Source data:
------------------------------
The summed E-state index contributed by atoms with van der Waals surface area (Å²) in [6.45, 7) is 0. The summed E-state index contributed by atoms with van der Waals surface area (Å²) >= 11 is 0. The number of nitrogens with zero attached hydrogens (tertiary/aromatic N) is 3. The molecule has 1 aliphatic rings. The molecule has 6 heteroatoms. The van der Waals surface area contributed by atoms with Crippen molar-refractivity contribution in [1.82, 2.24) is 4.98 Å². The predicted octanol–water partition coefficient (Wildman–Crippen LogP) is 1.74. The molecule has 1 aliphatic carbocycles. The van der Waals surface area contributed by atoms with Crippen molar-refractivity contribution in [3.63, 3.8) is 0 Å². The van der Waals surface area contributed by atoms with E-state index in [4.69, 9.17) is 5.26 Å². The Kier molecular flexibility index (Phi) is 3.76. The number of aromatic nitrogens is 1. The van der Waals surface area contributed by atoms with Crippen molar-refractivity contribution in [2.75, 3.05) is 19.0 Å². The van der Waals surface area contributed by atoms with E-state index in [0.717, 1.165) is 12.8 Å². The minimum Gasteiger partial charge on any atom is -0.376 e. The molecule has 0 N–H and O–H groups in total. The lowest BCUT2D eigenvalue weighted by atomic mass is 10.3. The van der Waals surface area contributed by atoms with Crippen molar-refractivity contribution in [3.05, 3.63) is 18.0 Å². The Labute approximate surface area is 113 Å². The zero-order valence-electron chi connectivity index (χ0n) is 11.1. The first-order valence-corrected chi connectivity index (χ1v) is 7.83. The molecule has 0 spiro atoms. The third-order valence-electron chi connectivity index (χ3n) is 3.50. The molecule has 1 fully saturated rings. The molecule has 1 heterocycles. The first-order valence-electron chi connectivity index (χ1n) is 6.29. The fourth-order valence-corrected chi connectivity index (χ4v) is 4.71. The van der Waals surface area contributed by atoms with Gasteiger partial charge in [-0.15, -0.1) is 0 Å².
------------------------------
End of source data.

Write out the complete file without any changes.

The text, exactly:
The summed E-state index contributed by atoms with van der Waals surface area (Å²) in [6.45, 7) is 0. The summed E-state index contributed by atoms with van der Waals surface area (Å²) >= 11 is 0. The number of nitrogens with zero attached hydrogens (tertiary/aromatic N) is 3. The molecule has 1 aliphatic rings. The molecule has 6 heteroatoms. The van der Waals surface area contributed by atoms with Crippen molar-refractivity contribution in [1.82, 2.24) is 4.98 Å². The predicted octanol–water partition coefficient (Wildman–Crippen LogP) is 1.74. The molecule has 1 aliphatic carbocycles. The van der Waals surface area contributed by atoms with Crippen molar-refractivity contribution in [3.63, 3.8) is 0 Å². The van der Waals surface area contributed by atoms with E-state index in [4.69, 9.17) is 5.26 Å². The Kier molecular flexibility index (Phi) is 3.76. The number of aromatic nitrogens is 1. The van der Waals surface area contributed by atoms with Crippen molar-refractivity contribution in [2.75, 3.05) is 19.0 Å². The van der Waals surface area contributed by atoms with E-state index in [0.717, 1.165) is 12.8 Å². The minimum Gasteiger partial charge on any atom is -0.376 e. The molecule has 0 N–H and O–H groups in total. The lowest BCUT2D eigenvalue weighted by atomic mass is 10.3. The van der Waals surface area contributed by atoms with Crippen molar-refractivity contribution in [3.05, 3.63) is 18.0 Å². The Labute approximate surface area is 113 Å². The zero-order valence-electron chi connectivity index (χ0n) is 11.1. The first-order valence-corrected chi connectivity index (χ1v) is 7.83. The molecule has 0 spiro atoms. The third-order valence-electron chi connectivity index (χ3n) is 3.50. The molecule has 1 fully saturated rings. The molecule has 1 heterocycles. The first-order valence-electron chi connectivity index (χ1n) is 6.29. The fourth-order valence-corrected chi connectivity index (χ4v) is 4.71. The van der Waals surface area contributed by atoms with Gasteiger partial charge in [-0.15, -0.1) is 0 Å².